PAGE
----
“Hey…we need to get back now. It isn’t safe here.” William looked up and nodded. They all silently knew the act they had committed, but no one dared to say their own thoughts aloud. Almost in unison, they told themselves it had to be done. They shot first, after all. But for some, this did little to ease the sorrow.
On the way, people who had heard gunshots were rushing through the jungle to help if possible. They came upon William’s group but stopped in an instant. They knew what had happened.
William and Lopez picked up Clark’s lifeless body together, the other men doing the same with any dead they could find. No one bothered to find the remains of Jackson. They all walked a couple miles until they had found the rest of the group. A few men rushed forward, everyone else stood up to see what the commotion was. William and Lopez gently laid Clark’s body down on the ground. After doing so, he walked away from the scene, ignoring anyone who asked him questions.
The commanders had decided to make camp there. Everyone was on edge but still exhausted.
William asked around for a man named Alejandro Ruiz for most of the night. He finally found out a similar situation had happened to Alejandro’s squad. They needed him to confirm a body. He walked up to a bag, and slowly unzipped it. He stared in disbelief at the lifeless form of his friend. Why would God take his friend? His only friend? Was God really that cruel? William zipped up the bag again and nodded. He left the area quickly, heading back to his sleeping bag. After everyone was asleep, he was unable to hold back the tears. He wasn’t the type to cry. But he let this moment of weakness slip.
Morning broke that next day. Again, William hadn’t slept at all, but instead prayed throughout the night. Fear was gripping at his heart, this place was eating him alive. The only thing that held him together was the prayer that if he was to die, it would be quick. Painless. He didn’t want to endure the suffering anymore. It was almost driving him mad.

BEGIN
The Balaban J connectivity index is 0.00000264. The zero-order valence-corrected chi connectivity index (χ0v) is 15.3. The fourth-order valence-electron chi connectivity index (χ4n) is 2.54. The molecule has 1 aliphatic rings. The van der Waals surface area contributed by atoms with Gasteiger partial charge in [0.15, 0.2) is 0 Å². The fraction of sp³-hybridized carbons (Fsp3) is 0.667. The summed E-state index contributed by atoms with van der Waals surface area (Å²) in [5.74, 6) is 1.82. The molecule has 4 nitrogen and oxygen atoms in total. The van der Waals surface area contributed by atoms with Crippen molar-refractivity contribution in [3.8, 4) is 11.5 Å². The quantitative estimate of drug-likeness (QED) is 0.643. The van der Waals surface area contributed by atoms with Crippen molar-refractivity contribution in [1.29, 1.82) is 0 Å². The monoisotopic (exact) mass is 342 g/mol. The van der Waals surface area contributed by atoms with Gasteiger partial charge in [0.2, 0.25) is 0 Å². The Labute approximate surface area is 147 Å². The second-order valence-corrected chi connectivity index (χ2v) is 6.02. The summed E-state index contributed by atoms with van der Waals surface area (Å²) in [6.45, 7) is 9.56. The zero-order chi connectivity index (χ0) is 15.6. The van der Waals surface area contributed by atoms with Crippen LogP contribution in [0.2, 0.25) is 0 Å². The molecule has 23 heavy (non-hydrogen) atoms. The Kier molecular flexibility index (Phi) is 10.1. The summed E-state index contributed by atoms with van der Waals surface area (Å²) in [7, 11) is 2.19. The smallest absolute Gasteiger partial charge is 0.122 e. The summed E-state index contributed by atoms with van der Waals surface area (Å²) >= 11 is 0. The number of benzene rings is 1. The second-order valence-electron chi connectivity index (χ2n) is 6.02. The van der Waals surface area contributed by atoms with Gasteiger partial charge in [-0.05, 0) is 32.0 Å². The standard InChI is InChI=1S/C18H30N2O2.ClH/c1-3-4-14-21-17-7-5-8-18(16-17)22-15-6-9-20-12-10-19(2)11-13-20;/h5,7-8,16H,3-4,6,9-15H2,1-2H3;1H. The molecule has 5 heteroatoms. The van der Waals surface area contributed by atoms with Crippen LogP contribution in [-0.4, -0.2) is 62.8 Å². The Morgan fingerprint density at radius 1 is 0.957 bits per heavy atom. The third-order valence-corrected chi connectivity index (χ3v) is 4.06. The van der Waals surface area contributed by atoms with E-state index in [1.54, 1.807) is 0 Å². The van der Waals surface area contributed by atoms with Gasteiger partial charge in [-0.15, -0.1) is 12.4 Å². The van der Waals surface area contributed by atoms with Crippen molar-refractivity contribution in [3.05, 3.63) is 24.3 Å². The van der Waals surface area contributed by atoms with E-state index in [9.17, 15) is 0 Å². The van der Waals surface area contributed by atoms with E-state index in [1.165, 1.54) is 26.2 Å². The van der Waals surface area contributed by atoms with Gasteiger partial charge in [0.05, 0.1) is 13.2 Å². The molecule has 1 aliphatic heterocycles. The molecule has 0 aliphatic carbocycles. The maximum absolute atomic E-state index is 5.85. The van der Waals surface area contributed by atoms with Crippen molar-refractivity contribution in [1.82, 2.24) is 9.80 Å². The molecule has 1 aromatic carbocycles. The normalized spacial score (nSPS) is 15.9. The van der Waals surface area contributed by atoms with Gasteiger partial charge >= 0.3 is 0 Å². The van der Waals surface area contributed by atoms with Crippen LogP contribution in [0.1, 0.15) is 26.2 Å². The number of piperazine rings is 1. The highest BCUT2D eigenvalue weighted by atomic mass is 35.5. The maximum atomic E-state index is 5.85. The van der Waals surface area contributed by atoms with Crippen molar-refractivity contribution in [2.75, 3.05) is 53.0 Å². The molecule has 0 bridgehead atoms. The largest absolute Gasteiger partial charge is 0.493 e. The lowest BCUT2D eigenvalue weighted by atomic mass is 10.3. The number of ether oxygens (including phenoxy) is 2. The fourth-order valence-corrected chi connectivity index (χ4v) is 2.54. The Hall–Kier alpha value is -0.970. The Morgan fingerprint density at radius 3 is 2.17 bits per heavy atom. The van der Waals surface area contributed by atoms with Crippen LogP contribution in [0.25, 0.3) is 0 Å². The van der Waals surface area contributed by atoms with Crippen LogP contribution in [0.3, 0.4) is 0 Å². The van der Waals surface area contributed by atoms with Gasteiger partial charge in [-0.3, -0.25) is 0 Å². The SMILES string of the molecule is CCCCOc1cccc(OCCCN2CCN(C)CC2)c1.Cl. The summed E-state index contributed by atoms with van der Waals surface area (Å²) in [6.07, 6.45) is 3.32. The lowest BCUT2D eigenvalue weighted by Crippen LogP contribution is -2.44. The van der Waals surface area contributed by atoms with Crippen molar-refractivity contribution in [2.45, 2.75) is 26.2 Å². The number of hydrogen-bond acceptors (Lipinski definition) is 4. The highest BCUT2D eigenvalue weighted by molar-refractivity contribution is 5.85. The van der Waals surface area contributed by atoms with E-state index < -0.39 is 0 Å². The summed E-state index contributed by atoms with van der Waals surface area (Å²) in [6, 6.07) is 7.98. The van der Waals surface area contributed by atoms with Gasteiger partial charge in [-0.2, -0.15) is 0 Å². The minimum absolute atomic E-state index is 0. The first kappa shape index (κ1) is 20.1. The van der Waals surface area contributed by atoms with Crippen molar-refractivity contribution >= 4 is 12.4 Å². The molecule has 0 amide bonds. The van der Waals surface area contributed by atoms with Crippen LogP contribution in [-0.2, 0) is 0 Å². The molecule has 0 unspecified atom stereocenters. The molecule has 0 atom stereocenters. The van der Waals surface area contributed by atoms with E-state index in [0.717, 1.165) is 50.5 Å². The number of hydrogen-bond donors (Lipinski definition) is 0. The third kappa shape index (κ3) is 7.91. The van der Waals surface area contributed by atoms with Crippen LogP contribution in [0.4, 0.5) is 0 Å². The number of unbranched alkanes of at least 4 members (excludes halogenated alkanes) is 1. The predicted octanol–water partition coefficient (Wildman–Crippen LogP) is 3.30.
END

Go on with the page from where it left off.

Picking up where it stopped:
Early that morning, they set out again. Everyone had rested, so this march was easier; other than William of course. He hardly spoke a word, he was far too absorbed in his own thoughts.
They had walked almost an hour when someone to his left started speaking in a hushed tone.
“This whole thing is us being sent to the wolves. To be slaughtered. I don’t like any of it.”
A couple of the people he was talking to agreed with a simple nod. They decided no words should be said. These few sentences sparked something in William. He remembered what he had done. The death he caused. The rage he felt. The blood-lust.
“We’re the true wolves. All of us. We kill for no reason other than political gain. All of this is a game. We’re just pawns.”
William shook his head after saying this. His voice was like steel, it left no point of retaliation. The man who had spoken put his head down, swallowing the words. He knew this all too well himself.
It was silent for another hour. They were walking through a small passage, thick foliage on both sides. William looked around him into the dense brush. Something about these surroundings seemed…uncanny.